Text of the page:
BOISE -- It's hard to recognize Dorian Willes' life, compared to what it was eight years ago.
"Instead of making excuses, you have to say 'I can do this, I can do whatever I want, I can make my life something worth talking about,'" said Willes.
Willes is trying to do just that by training to compete in the Paralympics.
But when he first started making the news back in 2008, he was part of a much different story. Willes was a meth addict and the suspect in a drug investigation when he ran from Boise Police officers. They eventually found him with a gun and shot him nearly two dozen times. He spent several months in a coma in the hospital, then went to jail.
"As horrible as it was that I got shot 21 times, the fact I lived through it and that I'm here today - there's a reason why I'm here," Willes said.
Willes says that reason is to prove to himself and others that you can change your life. He lost his right leg in the shooting, and had to re-learn how to walk and run with a prosthetic. For the past year, Willes has flown around the globe, in order to fly down the ice head-first.
He's part of the U.S. National Paralympic skeleton team, and this year he finished 4th in the World Championships.
Now, he's back in Boise, with his sights set on the biggest competition of all.
"As an athlete I'm just beside myself that I might actually get to compete in the Paralympics," said Willes.
Willes says he hopes to teach others that excuses get you nowhere, but strength and perseverance can carry you anywhere.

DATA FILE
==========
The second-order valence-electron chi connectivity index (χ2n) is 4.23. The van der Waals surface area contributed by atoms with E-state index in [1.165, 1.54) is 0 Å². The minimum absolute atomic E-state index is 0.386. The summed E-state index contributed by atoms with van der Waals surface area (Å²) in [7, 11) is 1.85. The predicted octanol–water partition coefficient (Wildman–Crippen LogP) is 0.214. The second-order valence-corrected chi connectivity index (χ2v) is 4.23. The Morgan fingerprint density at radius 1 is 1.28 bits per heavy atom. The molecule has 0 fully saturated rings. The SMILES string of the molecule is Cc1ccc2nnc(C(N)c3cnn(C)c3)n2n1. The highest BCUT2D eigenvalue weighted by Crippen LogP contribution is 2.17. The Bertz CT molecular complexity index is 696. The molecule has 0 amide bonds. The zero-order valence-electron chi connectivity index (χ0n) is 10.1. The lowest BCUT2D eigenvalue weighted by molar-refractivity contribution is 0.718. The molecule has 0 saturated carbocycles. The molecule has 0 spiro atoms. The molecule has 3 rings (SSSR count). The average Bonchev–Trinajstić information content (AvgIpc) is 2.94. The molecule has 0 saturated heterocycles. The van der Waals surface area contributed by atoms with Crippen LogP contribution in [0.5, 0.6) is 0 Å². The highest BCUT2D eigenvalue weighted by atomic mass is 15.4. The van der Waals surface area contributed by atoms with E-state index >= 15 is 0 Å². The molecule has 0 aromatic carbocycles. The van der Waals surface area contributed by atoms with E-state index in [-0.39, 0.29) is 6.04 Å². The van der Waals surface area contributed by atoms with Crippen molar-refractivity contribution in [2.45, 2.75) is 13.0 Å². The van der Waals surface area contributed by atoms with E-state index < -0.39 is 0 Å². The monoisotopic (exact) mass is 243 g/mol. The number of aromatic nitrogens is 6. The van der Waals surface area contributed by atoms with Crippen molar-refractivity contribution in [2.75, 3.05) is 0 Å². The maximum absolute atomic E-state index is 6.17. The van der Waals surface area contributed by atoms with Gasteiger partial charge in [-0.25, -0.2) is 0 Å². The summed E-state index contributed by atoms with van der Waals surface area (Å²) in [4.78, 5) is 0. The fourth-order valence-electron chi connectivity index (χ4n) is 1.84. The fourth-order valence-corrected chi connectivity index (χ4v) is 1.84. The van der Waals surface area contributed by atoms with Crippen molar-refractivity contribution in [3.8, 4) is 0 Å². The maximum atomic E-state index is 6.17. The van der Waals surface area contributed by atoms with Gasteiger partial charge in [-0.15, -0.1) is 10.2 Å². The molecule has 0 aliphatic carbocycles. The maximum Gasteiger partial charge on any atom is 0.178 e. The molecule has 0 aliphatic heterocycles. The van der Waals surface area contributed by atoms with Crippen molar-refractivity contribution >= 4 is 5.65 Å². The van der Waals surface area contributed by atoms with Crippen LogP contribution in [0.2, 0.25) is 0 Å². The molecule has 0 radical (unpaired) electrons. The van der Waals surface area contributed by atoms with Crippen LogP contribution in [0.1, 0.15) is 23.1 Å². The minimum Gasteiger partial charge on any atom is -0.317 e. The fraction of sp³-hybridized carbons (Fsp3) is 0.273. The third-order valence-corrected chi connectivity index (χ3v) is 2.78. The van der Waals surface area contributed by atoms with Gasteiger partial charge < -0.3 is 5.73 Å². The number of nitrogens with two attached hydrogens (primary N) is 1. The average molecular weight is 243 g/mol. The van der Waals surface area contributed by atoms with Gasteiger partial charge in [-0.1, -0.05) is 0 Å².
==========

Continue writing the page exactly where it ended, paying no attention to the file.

"In life there's good and bad in everything, so it's what you take out of it," said Willes.
He has decided to take his new life and focus on pushing himself physically, despite his disability.
"I think about it every day, and really it makes life that much sweeter to think about where I was at and the things that I'm doing today," said Willes.
Willes is also sharing his story. He's spoken to more than a 100,000 kids throughout the Northwest. He hopes to steer them away from the terrible place he once found himself.
"It doesn't matter where you're from what your home life is like, at the end of the day it's your decision on what you want to do," said Willes.
He also hopes to prove that you can always recover and rebuild your life to help make other lives better.
"Every day when I wake up, I try to carry myself with my head held high and I work hard every single day to be that inspiration and hopefully be that light to the people who are struggling," said Willes.
Willes does power lifting and body building in Boise to stay in shape in the off season. He's also working on a book, and hopes to start a non-profit called Champions Rebuilt.
This September, officials will decide whether to include the skeleton sport in the Paralympics for the first time in 2018.
You can help send Willes to world wide competitions and support his efforts to make the Paralympics.